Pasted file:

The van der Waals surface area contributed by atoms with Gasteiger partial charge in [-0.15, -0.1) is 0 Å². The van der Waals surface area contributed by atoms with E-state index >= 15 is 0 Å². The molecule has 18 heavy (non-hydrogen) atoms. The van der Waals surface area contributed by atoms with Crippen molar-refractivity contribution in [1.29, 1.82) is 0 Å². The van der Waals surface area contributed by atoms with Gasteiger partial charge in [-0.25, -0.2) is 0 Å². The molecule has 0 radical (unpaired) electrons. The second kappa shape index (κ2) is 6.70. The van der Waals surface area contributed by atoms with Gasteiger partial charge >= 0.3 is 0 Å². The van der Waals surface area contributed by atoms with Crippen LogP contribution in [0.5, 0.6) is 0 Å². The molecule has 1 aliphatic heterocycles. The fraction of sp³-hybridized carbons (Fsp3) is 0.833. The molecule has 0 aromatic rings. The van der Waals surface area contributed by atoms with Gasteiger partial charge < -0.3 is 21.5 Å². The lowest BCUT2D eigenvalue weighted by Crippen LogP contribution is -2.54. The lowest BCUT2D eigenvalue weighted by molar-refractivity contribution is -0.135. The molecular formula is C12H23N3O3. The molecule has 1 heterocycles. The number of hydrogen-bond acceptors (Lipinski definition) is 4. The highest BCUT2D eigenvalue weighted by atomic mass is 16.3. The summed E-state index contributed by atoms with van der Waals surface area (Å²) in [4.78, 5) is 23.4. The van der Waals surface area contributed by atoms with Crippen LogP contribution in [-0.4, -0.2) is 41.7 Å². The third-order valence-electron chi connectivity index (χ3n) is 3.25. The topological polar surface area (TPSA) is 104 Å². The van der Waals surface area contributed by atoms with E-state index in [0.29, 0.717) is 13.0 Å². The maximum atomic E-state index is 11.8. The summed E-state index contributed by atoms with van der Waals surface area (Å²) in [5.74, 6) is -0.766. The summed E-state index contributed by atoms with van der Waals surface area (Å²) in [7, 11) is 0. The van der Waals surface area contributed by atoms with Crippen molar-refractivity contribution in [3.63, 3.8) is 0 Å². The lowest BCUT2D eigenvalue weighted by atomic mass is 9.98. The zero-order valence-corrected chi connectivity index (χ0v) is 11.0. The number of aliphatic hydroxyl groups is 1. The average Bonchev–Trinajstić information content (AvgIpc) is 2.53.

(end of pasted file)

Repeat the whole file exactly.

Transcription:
The van der Waals surface area contributed by atoms with Gasteiger partial charge in [-0.15, -0.1) is 0 Å². The van der Waals surface area contributed by atoms with E-state index >= 15 is 0 Å². The molecule has 18 heavy (non-hydrogen) atoms. The van der Waals surface area contributed by atoms with Crippen molar-refractivity contribution in [1.29, 1.82) is 0 Å². The van der Waals surface area contributed by atoms with Gasteiger partial charge in [-0.25, -0.2) is 0 Å². The molecule has 0 radical (unpaired) electrons. The second kappa shape index (κ2) is 6.70. The van der Waals surface area contributed by atoms with Gasteiger partial charge >= 0.3 is 0 Å². The van der Waals surface area contributed by atoms with Crippen LogP contribution in [0.5, 0.6) is 0 Å². The molecule has 1 aliphatic heterocycles. The fraction of sp³-hybridized carbons (Fsp3) is 0.833. The molecule has 0 aromatic rings. The van der Waals surface area contributed by atoms with Gasteiger partial charge < -0.3 is 21.5 Å². The lowest BCUT2D eigenvalue weighted by Crippen LogP contribution is -2.54. The lowest BCUT2D eigenvalue weighted by molar-refractivity contribution is -0.135. The molecular formula is C12H23N3O3. The molecule has 1 heterocycles. The number of hydrogen-bond acceptors (Lipinski definition) is 4. The highest BCUT2D eigenvalue weighted by atomic mass is 16.3. The summed E-state index contributed by atoms with van der Waals surface area (Å²) in [4.78, 5) is 23.4. The van der Waals surface area contributed by atoms with Crippen LogP contribution in [-0.4, -0.2) is 41.7 Å². The third-order valence-electron chi connectivity index (χ3n) is 3.25. The topological polar surface area (TPSA) is 104 Å². The van der Waals surface area contributed by atoms with E-state index in [0.29, 0.717) is 13.0 Å². The maximum atomic E-state index is 11.8. The summed E-state index contributed by atoms with van der Waals surface area (Å²) in [5.74, 6) is -0.766. The summed E-state index contributed by atoms with van der Waals surface area (Å²) in [7, 11) is 0. The van der Waals surface area contributed by atoms with Crippen molar-refractivity contribution in [3.63, 3.8) is 0 Å². The lowest BCUT2D eigenvalue weighted by atomic mass is 9.98. The zero-order valence-corrected chi connectivity index (χ0v) is 11.0. The number of aliphatic hydroxyl groups is 1. The average Bonchev–Trinajstić information content (AvgIpc) is 2.53.